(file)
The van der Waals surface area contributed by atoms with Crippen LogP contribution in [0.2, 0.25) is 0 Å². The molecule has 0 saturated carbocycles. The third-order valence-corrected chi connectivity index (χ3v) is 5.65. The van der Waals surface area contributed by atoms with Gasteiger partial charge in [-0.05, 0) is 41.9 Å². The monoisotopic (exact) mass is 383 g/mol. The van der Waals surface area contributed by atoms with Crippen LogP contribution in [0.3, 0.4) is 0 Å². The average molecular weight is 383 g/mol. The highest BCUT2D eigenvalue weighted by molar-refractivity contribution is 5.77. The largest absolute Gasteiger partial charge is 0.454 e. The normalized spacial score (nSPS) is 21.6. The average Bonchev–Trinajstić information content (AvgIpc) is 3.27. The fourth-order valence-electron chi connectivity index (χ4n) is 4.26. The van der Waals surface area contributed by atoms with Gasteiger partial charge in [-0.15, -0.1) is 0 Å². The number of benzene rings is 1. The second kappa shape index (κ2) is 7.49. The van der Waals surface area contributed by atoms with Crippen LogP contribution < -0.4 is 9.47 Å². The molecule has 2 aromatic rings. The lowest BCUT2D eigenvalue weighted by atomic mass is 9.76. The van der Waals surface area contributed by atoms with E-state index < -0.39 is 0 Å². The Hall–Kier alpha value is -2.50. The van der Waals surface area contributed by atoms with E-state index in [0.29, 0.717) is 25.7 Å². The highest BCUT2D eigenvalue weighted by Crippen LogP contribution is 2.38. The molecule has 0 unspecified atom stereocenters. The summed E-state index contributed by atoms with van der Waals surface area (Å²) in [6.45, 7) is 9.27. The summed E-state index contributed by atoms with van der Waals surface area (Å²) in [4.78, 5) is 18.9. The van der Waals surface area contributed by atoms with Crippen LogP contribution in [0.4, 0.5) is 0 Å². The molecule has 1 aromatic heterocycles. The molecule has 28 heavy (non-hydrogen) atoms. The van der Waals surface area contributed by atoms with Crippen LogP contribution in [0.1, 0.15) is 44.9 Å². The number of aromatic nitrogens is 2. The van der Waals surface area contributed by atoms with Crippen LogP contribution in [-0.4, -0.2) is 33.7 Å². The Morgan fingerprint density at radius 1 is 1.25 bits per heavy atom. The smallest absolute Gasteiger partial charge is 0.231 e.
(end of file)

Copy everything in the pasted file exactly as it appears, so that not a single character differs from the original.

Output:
The van der Waals surface area contributed by atoms with Crippen LogP contribution in [0.2, 0.25) is 0 Å². The molecule has 0 saturated carbocycles. The third-order valence-corrected chi connectivity index (χ3v) is 5.65. The van der Waals surface area contributed by atoms with Gasteiger partial charge in [-0.05, 0) is 41.9 Å². The monoisotopic (exact) mass is 383 g/mol. The van der Waals surface area contributed by atoms with Crippen LogP contribution in [0.3, 0.4) is 0 Å². The average molecular weight is 383 g/mol. The highest BCUT2D eigenvalue weighted by molar-refractivity contribution is 5.77. The largest absolute Gasteiger partial charge is 0.454 e. The normalized spacial score (nSPS) is 21.6. The average Bonchev–Trinajstić information content (AvgIpc) is 3.27. The fourth-order valence-electron chi connectivity index (χ4n) is 4.26. The van der Waals surface area contributed by atoms with Gasteiger partial charge in [-0.15, -0.1) is 0 Å². The number of benzene rings is 1. The second kappa shape index (κ2) is 7.49. The van der Waals surface area contributed by atoms with Crippen LogP contribution < -0.4 is 9.47 Å². The molecule has 2 aromatic rings. The lowest BCUT2D eigenvalue weighted by atomic mass is 9.76. The van der Waals surface area contributed by atoms with E-state index < -0.39 is 0 Å². The Hall–Kier alpha value is -2.50. The van der Waals surface area contributed by atoms with E-state index in [0.29, 0.717) is 25.7 Å². The highest BCUT2D eigenvalue weighted by Crippen LogP contribution is 2.38. The molecule has 0 unspecified atom stereocenters. The summed E-state index contributed by atoms with van der Waals surface area (Å²) in [6.45, 7) is 9.27. The summed E-state index contributed by atoms with van der Waals surface area (Å²) in [4.78, 5) is 18.9. The van der Waals surface area contributed by atoms with Crippen LogP contribution in [0.4, 0.5) is 0 Å². The molecule has 1 aromatic heterocycles. The molecule has 28 heavy (non-hydrogen) atoms. The van der Waals surface area contributed by atoms with Crippen LogP contribution in [0.1, 0.15) is 44.9 Å². The number of aromatic nitrogens is 2. The van der Waals surface area contributed by atoms with Crippen LogP contribution in [-0.4, -0.2) is 33.7 Å². The Morgan fingerprint density at radius 1 is 1.25 bits per heavy atom. The smallest absolute Gasteiger partial charge is 0.231 e.